Syria’s freeze on luxury items, car imports sends prices soaring
The protests have dramatically slowed economic activity, with analysts predicting negative economic growth in 2011 as a result of a decline in tourism and investment
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The sudden suspension of imports of cars and luxury goods to save foreign exchange has sent prices soaring in Syria, which is already under tough sanctions for its bloody crackdown on dissent.
“Prices of cars have increased. A Kia Rio cost 725,000 Syrian pounds ($14,500) last week. Now it is sold for 900,000 pounds,” a car dealer in Damascus told AFP. “The customers are paying the price,” he said.
According to him, however, there is enough stock to cover demand for vehicles in Syria for another three years. In May, car imports dropped to 2,000 compared to 20,000 in March, when an uprising against President Bashar Assad’s government was launched.
The government last Thursday took the surprise move of announcing the temporary suspension of imported goods which are subject to duties higher than five percent. The suspension did not include items not manufactured locally.
The Syrian government Monday adopted a $26.5 billion budget for 2012, 58 percent higher than last year, the state-run SANA news agency reported. It gave few details and no indication of expected budget deficit.
The United States and European Union have imposed sanctions against Assad’s government over its deadly crackdown on anti-government protests, which has killed more than 2,700 people since March, according to the United Nations.
The protests have dramatically slowed economic activity, with analysts predicting negative economic growth in 2011 as a result of a decline in tourism and investment. In the Sabaa Bahrat neighborhood in the heart of Damascus, car dealer Adnan Halabi expects that vehicle prices will increase by between 100,000 and 200,000 pounds. “I still have not raised the prices, but all my competitors have taken this step,” he told AFP.
For Economy and Trade Minister Mohammad Nidal al-Shaar, the suspension of imports “seeks to maintain our foreign reserves.” “It is a preventive temporary measure which will help enhance productivity and give a chance to local factories to produce more and create jobs,” he said. “The decision will not affect imports of raw materials, food items and basic commodities.”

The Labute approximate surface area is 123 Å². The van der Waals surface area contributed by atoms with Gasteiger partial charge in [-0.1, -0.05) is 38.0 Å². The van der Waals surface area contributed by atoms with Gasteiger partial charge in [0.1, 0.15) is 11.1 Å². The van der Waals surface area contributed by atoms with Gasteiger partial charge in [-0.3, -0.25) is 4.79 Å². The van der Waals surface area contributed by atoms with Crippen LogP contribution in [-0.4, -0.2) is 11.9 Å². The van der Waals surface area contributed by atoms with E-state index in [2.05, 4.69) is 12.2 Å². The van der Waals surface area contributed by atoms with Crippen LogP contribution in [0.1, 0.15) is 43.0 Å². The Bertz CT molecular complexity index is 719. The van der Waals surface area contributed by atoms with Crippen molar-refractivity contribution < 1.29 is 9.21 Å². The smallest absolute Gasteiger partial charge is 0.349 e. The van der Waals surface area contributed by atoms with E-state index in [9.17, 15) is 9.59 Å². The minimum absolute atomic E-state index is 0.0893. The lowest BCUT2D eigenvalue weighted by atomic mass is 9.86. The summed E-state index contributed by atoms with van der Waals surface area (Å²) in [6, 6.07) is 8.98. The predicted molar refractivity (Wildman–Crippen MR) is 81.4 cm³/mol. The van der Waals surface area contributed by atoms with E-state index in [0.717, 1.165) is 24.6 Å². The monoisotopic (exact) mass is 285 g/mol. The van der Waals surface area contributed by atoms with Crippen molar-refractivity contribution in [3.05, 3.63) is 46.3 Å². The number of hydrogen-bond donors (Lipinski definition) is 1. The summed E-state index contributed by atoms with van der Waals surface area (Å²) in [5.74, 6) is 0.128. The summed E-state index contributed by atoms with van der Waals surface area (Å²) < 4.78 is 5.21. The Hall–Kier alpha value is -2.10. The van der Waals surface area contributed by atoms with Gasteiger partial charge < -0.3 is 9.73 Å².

Syria has 11 tariff schedule rates ranging from 1 percent to 60 percent, and the new freeze affects about a quarter of the 10,000 products that are imported, including cars, furniture, clothes, household appliances and certain foodstuffs. As a result, the prices of sunglasses have doubled and those of televisions have increased by between 2,000 and 5,000 pounds.
“We are back to the 1980s, when everything was expensive and there were few products available,” a customer said. After taking power in 2000, Assad launched a program of economic liberalization that allowed an influx of imported goods into the country. Before that, smuggling was the only way to get these goods. “Syrian merchants cannot afford to lose money,” said a trader in ornamental lamps in the Azbakeya area in the capital.
“I sell Italian, German and Chinese lights. The prices will jump and I cannot replace my current products. So when I have sold out, I will have to start dealing in Syrian lamps,” he said. According to 2009 figures, imports amounted to $14.7 billion, while exports were $9.7 billion.
Economists say that foreign reserves can cover 16 months of imports. “The decision is inappropriate. The suspension will affect … importers as well as employees. Many shops will close down because they will lose customers,” a Western diplomat said.
“The only beneficiaries will be smugglers, whom the regime says are connected to gangs” behind the revolt.
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